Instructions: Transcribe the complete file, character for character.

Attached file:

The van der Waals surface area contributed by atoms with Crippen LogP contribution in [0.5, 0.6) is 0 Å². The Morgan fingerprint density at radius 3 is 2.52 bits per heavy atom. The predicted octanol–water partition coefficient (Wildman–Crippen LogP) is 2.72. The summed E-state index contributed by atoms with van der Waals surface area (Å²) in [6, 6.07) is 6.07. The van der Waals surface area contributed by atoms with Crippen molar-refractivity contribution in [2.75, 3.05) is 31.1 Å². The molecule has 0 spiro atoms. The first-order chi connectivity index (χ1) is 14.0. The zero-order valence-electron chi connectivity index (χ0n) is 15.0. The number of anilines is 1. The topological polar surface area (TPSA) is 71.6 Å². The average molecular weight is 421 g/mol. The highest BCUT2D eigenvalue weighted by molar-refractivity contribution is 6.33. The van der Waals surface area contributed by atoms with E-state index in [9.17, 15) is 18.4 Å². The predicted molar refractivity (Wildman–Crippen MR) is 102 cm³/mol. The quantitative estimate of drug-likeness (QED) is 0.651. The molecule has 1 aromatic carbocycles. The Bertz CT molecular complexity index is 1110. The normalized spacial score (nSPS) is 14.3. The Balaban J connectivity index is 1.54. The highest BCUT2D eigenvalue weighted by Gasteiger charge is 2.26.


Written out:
The van der Waals surface area contributed by atoms with Crippen LogP contribution in [0.5, 0.6) is 0 Å². The Morgan fingerprint density at radius 3 is 2.52 bits per heavy atom. The predicted octanol–water partition coefficient (Wildman–Crippen LogP) is 2.72. The summed E-state index contributed by atoms with van der Waals surface area (Å²) in [6, 6.07) is 6.07. The van der Waals surface area contributed by atoms with Crippen molar-refractivity contribution in [2.75, 3.05) is 31.1 Å². The molecule has 0 spiro atoms. The first-order chi connectivity index (χ1) is 14.0. The zero-order valence-electron chi connectivity index (χ0n) is 15.0. The number of anilines is 1. The topological polar surface area (TPSA) is 71.6 Å². The average molecular weight is 421 g/mol. The highest BCUT2D eigenvalue weighted by molar-refractivity contribution is 6.33. The van der Waals surface area contributed by atoms with E-state index in [9.17, 15) is 18.4 Å². The predicted molar refractivity (Wildman–Crippen MR) is 102 cm³/mol. The quantitative estimate of drug-likeness (QED) is 0.651. The molecule has 1 aromatic carbocycles. The Bertz CT molecular complexity index is 1110. The normalized spacial score (nSPS) is 14.3. The Balaban J connectivity index is 1.54. The highest BCUT2D eigenvalue weighted by Gasteiger charge is 2.26.